https://familysearch.org/ark:/61903/1:1:XT6Y-JYR


I notice that family search has the baptism for Sarah indexed THREE times, and Ancestry has it twice, and NSW BDM does not have it under Sarah TAYLOR with those parents.    Three times … so it is likely there’s at least three separate parish registers … perhaps ONE is the original register, and of the other two, at least one will be St Phillips C of E, as the register receiving transmitted records from across the then territory of NSW (which in early 1840 still included all of what is New Zealand and many of the South Sea Islands, and what is now Victoria, Queensland, and the Northern Territory etc etc etc) Of course, greatest numbers of people were in and around Sydney, but all outlying districts were expected to transmit at least a summary each quarter through to Sydney …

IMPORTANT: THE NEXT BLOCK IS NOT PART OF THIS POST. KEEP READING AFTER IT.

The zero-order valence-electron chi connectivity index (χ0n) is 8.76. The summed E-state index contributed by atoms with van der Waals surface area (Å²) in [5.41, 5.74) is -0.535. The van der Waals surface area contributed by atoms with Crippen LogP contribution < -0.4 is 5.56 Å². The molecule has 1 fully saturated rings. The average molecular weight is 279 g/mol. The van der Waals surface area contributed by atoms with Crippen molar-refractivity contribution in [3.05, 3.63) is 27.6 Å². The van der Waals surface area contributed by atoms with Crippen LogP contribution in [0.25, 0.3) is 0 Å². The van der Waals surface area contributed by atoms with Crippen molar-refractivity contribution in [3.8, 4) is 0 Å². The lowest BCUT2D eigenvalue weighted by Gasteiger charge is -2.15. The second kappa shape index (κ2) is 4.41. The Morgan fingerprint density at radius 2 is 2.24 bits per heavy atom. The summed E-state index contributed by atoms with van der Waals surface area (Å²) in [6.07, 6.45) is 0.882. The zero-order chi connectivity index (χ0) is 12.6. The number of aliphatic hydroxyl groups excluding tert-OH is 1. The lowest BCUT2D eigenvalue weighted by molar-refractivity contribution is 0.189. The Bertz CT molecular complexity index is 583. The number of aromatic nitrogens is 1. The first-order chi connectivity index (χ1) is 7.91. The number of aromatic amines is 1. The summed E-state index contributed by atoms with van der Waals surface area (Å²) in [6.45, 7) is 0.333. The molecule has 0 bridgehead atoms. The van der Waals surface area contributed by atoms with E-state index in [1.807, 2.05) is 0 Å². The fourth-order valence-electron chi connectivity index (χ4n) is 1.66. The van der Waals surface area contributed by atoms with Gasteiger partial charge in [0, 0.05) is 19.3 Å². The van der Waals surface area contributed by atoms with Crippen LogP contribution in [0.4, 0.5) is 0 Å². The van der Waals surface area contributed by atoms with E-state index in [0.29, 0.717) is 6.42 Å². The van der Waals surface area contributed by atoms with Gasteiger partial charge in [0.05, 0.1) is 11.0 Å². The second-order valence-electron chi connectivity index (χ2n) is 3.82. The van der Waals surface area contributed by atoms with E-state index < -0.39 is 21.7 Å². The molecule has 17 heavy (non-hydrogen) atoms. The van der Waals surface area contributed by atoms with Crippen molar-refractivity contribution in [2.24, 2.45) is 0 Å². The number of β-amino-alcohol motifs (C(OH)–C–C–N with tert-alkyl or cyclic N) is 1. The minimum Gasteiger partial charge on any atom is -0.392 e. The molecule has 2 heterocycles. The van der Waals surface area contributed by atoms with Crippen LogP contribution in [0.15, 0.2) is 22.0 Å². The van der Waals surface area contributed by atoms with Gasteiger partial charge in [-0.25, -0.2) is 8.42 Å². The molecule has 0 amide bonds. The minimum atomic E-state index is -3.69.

Some questions to consider:

a)   Are you sure that the witness is SISTER to the groom?  Is it possible the witness was MOTHER or AUNT or COUSIN to him … or perhaps a Mrs Sarah Taylor (ie an inlaw) or perhaps just a neighbour or friend or a parishioner who often acted as an official witness. Taylor was among the top five surnames for popularity even in that era in NSW.
b)   The Anglican Church in co-operation with Ancestry has allowed Ancestry to upload digitised images of the parish registers for the Sydney Diocese.(Sydney Anglican Parish Registers 1814-2011).   Have you found the baptism in that collection, if not, then perhaps the baptism was NOT at St Phillips, Sydney, but simply the clergyman conducting the baptism transmitted a copy of his own parish register to St Phillips in accordance with the then general orders and practices.